French family of patrons. They originally came from Poitou and, for the best part of a century, were one of the foremost families in France. The Gouffier ascendancy began under Charles VII with Guillaume Gouffier I (b c. 1420; d Amboise, 23 May 1495), to whom the King awarded the seigneuries of Oiron (1449), Poitou, and Boisy (1456), near Roanne. By the beginning of the reign of Francis I, Guillaume's sons were occupying eminent positions: the eldest, Artus Gouffier (b c. 1475; d Montpellier, May 1519), was a Grand Maître; Guillaume Gouffier II (b c. 1488; d 24 Feb 1525), the Seigneur de Bonnivet, was Amiral de France (see fig.); and Adrien Gouffier (d 24 July 1523) was a cardinal and papal legate. Artus's son Claude Gouffier (b Dec 1501/2; d 1570) became Grand Ecuyer (chief equerry) in 1546 and continued to enjoy the favour of Henry II and of Charles IX (reg 1560–74), who made him Duc de Roannez (Roannais) in 1566. After his death the family fortunes began to decline. In 1631 Louis Gouffier (b 25 Nov 1575; d 16 Dec 1642) was exiled to Oiron by Richelieu. The last of the family, Charlotte Gouffier (b 15 April 1633; d 13 Feb 1683), married in 1667 François d’Aubusson de La Feuillade (1625–91), who became Seigneur d’Oiron and Duc de Roannez.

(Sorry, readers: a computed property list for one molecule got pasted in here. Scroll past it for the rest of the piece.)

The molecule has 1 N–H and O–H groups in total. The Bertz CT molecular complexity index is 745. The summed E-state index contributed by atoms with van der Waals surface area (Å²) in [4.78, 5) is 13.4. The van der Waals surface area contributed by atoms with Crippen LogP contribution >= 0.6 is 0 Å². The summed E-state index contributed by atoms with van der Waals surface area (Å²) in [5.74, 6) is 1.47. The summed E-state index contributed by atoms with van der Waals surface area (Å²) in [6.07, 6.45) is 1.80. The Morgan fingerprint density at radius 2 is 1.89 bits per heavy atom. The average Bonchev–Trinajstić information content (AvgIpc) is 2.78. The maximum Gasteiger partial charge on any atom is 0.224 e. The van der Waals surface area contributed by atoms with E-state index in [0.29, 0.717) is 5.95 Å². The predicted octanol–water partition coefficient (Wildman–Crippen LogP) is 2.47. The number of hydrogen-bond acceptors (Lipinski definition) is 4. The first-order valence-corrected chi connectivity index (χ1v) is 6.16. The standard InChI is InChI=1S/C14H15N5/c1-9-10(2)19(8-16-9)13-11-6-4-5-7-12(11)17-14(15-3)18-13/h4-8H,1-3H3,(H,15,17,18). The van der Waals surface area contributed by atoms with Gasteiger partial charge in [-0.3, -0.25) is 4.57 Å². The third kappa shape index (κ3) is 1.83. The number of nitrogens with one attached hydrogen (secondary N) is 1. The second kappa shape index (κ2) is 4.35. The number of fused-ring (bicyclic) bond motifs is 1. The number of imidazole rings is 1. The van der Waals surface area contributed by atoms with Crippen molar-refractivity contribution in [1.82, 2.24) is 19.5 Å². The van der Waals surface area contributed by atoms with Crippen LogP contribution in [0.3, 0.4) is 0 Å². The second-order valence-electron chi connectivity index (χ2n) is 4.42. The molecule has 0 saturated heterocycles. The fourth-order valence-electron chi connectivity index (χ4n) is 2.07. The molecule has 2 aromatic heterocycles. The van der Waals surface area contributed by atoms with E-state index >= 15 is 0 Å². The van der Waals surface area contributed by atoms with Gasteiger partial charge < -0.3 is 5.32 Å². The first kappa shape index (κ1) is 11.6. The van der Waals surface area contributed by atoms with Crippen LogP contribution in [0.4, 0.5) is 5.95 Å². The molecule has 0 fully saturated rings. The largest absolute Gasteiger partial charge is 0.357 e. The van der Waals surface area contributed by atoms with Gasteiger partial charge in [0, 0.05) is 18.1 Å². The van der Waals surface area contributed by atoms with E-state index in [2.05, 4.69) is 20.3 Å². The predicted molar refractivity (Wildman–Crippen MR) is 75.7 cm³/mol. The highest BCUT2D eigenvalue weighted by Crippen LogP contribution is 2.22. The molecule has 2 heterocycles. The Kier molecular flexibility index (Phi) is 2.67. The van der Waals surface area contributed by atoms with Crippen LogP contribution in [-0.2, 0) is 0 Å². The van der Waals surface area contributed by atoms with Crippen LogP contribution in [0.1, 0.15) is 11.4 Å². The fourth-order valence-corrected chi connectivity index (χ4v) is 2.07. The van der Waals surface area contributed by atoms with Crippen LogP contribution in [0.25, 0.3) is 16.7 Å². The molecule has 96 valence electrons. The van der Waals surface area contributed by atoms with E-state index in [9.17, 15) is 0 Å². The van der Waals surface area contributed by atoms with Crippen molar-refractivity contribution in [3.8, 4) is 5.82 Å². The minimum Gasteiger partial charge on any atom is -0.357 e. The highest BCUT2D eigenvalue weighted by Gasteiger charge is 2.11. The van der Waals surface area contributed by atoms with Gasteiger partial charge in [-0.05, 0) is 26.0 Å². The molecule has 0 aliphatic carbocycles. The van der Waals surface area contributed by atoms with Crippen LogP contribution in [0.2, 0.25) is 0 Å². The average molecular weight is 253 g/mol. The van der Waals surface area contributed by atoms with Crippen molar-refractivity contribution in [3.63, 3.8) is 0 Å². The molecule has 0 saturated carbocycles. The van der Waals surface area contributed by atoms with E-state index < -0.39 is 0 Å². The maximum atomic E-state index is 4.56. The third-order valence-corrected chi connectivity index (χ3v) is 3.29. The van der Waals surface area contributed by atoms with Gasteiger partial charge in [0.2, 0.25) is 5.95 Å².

From The Grove Encyclopedia of Northern Renaissance Art in Oxford Reference.
Subjects: Renaissance Art.